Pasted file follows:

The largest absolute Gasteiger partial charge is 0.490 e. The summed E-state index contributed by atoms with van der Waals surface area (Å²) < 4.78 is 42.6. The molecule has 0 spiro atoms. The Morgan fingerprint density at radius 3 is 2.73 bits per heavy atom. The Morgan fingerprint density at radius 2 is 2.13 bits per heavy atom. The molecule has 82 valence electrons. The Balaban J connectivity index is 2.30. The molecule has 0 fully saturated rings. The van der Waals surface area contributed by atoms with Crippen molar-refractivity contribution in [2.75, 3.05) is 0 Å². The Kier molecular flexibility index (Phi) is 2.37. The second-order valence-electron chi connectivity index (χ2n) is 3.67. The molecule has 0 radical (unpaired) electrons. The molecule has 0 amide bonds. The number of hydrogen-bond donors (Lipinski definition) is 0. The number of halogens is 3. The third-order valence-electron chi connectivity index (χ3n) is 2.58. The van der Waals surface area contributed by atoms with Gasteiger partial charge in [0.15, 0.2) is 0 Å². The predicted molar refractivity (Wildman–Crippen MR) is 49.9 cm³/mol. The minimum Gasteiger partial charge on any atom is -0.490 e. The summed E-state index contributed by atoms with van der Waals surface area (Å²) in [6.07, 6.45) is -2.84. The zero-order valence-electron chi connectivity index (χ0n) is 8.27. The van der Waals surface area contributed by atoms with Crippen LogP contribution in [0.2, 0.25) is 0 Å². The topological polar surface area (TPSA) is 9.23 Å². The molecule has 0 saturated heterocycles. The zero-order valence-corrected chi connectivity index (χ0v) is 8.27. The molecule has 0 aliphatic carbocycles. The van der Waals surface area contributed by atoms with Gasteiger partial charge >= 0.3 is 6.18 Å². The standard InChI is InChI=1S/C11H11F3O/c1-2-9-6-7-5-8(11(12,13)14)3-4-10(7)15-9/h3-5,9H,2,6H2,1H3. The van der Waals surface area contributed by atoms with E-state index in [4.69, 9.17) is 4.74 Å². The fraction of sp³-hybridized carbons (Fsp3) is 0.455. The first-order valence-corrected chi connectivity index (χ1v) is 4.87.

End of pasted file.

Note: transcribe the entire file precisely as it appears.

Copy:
The largest absolute Gasteiger partial charge is 0.490 e. The summed E-state index contributed by atoms with van der Waals surface area (Å²) < 4.78 is 42.6. The molecule has 0 spiro atoms. The Morgan fingerprint density at radius 3 is 2.73 bits per heavy atom. The Morgan fingerprint density at radius 2 is 2.13 bits per heavy atom. The molecule has 82 valence electrons. The Balaban J connectivity index is 2.30. The molecule has 0 fully saturated rings. The van der Waals surface area contributed by atoms with Crippen molar-refractivity contribution in [2.75, 3.05) is 0 Å². The Kier molecular flexibility index (Phi) is 2.37. The second-order valence-electron chi connectivity index (χ2n) is 3.67. The molecule has 0 radical (unpaired) electrons. The molecule has 0 amide bonds. The number of hydrogen-bond donors (Lipinski definition) is 0. The number of halogens is 3. The third-order valence-electron chi connectivity index (χ3n) is 2.58. The van der Waals surface area contributed by atoms with Gasteiger partial charge in [0.15, 0.2) is 0 Å². The predicted molar refractivity (Wildman–Crippen MR) is 49.9 cm³/mol. The minimum Gasteiger partial charge on any atom is -0.490 e. The summed E-state index contributed by atoms with van der Waals surface area (Å²) in [6.07, 6.45) is -2.84. The zero-order valence-electron chi connectivity index (χ0n) is 8.27. The van der Waals surface area contributed by atoms with Crippen LogP contribution in [0.2, 0.25) is 0 Å². The topological polar surface area (TPSA) is 9.23 Å². The molecule has 0 saturated heterocycles. The zero-order valence-corrected chi connectivity index (χ0v) is 8.27. The molecule has 0 aliphatic carbocycles. The van der Waals surface area contributed by atoms with Gasteiger partial charge >= 0.3 is 6.18 Å². The standard InChI is InChI=1S/C11H11F3O/c1-2-9-6-7-5-8(11(12,13)14)3-4-10(7)15-9/h3-5,9H,2,6H2,1H3. The van der Waals surface area contributed by atoms with E-state index in [4.69, 9.17) is 4.74 Å². The fraction of sp³-hybridized carbons (Fsp3) is 0.455. The first-order valence-corrected chi connectivity index (χ1v) is 4.87.